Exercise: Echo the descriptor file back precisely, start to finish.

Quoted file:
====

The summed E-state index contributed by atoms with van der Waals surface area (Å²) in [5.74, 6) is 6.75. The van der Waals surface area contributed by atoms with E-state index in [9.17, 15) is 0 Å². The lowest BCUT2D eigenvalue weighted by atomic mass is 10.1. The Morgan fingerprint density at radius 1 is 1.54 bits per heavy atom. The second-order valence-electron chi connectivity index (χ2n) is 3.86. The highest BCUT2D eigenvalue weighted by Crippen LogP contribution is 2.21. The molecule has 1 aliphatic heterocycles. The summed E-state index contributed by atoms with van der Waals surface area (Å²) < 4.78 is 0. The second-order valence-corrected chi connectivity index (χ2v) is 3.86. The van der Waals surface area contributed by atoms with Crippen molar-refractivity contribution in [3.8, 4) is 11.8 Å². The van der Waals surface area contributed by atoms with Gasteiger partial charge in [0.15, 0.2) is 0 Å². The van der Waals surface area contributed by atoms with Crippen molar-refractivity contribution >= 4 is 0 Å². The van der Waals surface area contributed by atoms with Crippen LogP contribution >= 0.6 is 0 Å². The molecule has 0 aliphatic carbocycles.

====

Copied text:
The summed E-state index contributed by atoms with van der Waals surface area (Å²) in [5.74, 6) is 6.75. The van der Waals surface area contributed by atoms with E-state index in [9.17, 15) is 0 Å². The lowest BCUT2D eigenvalue weighted by atomic mass is 10.1. The Morgan fingerprint density at radius 1 is 1.54 bits per heavy atom. The second-order valence-electron chi connectivity index (χ2n) is 3.86. The highest BCUT2D eigenvalue weighted by Crippen LogP contribution is 2.21. The molecule has 1 aliphatic heterocycles. The summed E-state index contributed by atoms with van der Waals surface area (Å²) < 4.78 is 0. The second-order valence-corrected chi connectivity index (χ2v) is 3.86. The van der Waals surface area contributed by atoms with Crippen molar-refractivity contribution in [3.8, 4) is 11.8 Å². The van der Waals surface area contributed by atoms with Gasteiger partial charge in [0.15, 0.2) is 0 Å². The van der Waals surface area contributed by atoms with Crippen molar-refractivity contribution >= 4 is 0 Å². The van der Waals surface area contributed by atoms with Crippen LogP contribution >= 0.6 is 0 Å². The molecule has 0 aliphatic carbocycles.